Why does the name “England” hold no reference to the Saxons?

Why does the name “England” hold no reference to the Saxons?


We are searching data for your request:

Forums and discussions:
Manuals and reference books:
Data from registers:
Wait the end of the search in all databases.
Upon completion, a link will appear to access the found materials.

Something that has always surprised me was that originally Saxon kings were referred to as kings of the Angles or kings of the English when they conquered or reconquered the Germanic parts of the island of Britain.

Is there a reason why any reference to their Saxon origin was dropped?


Do you know what the difference is between an endonym and an exonym?

An exonym or xenonym is an external name for a geographical place, a group of people, an individual person, or a language or dialect1. It is a common name used only outside the place, group, or linguistic community in question. An endonym or autonym is an internal name for a geographical place, a group of people, or a language or dialect. It is a common name used only inside the place, group, or linguistic community in question; it is their name for themselves, self-designated, their homeland, or their language.

(source: Wikipedia)

In the case of the Germanic invaders of Britain, "Saxons" seems to have been both an endonym of some of them and an exonym for all of them.

The Saxons (Latin: Saxones, German: Sachsen, Old English: Seaxan, Old Saxon: Sahson, Low German: Sassen, Dutch: Saksen) were a group of early Germanic1 peoples whose name was given in the early Middle Ages to a large country (Old Saxony, Latin: Saxonia) near the North Sea coast of what is now Germany.2 In the late Roman Empire, the name was used to refer to Germanic coastal raiders, and also as a word something like the later "Viking".3 Their origins appear to be mainly somewhere in or near the above-mentioned German North Sea coast where they are found later, in Carolingian times. In Merovingian times, continental Saxons had also been associated with the activity and settlements on the coast of what later became Normandy. Their precise origins are uncertain, and they are sometimes described as fighting inland, coming into conflict with the Franks and Thuringians. There is possibly a single classical reference to a smaller homeland of an early Saxon tribe, but its interpretation is disputed (see below). According to this proposal, the Saxons' earliest area of settlement is believed to have been Northern Albingia. This general area is close to the probable homeland of the Angles.4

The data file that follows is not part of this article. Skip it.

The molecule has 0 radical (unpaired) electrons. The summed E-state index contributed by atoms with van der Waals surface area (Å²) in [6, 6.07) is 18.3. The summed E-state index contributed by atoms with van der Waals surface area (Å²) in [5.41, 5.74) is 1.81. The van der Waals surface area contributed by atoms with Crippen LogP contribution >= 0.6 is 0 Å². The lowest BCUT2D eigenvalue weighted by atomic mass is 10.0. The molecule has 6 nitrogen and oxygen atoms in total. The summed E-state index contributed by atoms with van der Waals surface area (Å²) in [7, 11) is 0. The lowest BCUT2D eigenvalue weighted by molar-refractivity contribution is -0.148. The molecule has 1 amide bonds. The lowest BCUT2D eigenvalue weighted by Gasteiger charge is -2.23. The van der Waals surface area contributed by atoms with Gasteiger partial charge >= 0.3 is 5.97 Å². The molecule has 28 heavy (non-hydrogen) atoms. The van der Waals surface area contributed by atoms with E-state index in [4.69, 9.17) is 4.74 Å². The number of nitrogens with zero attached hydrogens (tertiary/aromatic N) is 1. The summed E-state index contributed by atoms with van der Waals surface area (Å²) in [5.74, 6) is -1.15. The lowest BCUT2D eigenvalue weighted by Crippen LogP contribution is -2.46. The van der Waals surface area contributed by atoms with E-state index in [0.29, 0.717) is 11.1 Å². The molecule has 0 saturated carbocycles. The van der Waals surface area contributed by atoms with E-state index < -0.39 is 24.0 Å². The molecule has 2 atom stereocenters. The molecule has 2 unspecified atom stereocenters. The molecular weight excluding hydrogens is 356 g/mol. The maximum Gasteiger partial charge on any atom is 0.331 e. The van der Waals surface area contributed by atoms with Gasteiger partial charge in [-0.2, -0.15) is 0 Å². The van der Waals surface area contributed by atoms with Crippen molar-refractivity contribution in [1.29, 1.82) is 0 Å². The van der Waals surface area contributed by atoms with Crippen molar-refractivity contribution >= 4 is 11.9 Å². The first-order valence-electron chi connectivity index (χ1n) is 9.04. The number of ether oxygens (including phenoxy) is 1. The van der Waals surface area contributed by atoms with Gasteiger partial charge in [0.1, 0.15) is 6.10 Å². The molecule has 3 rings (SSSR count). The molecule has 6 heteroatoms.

(source: Wikipedia)

In late Roman times Germanic tribes from roughly the area in and around north western Germany were called "Saxons", regardless of their specific ethic identity. So the Germanic sea raiders in Britain and Gaul who came from that area were all called Saxons.

So when members of various groups from that region invaded and/or settled in Britain, the Romano-Britons called them Saxons.

In modern times words derived from Saxon are used for English people in some languages.

The Celtic languages of the British Isles use terms derived from Old English Seaxan, 'Saxon', possibly itself derived from Old English seax:

Scottish Gaelic: Sasannach, in older literature Sacsannach / Sagsananch; the language is Beurla. Sassenach is still used by Scottish speakers of English and Scots to refer to English people, mostly negatively.

Cornish: Sows, plural Sowson; the English language is Sowsnek

Welsh: Sais, plural Saeson; the English language is Saesneg

Irish: Sasanach, historically also having the colloquial meaning "Protestant"; the language is Béarla, short for Sacs-Bhéarla "Saxon language"

Manx: Sostynagh, plural Sostynee; the English language is Baarle, from Irish

(source: Wikipedia)

The "Byzantine" writer Procopius writing about 550, said that Britain was settled by Germanic tribes called Angles, Saxons, and Frisians.

The English monk Bede, writing in the first third of the 8th century, two hundred years after Procopius, said that Britain was settled by Germanic tribes called Angles, Saxons, and Jutes, and he named the regions and kingdoms settled by the various groups.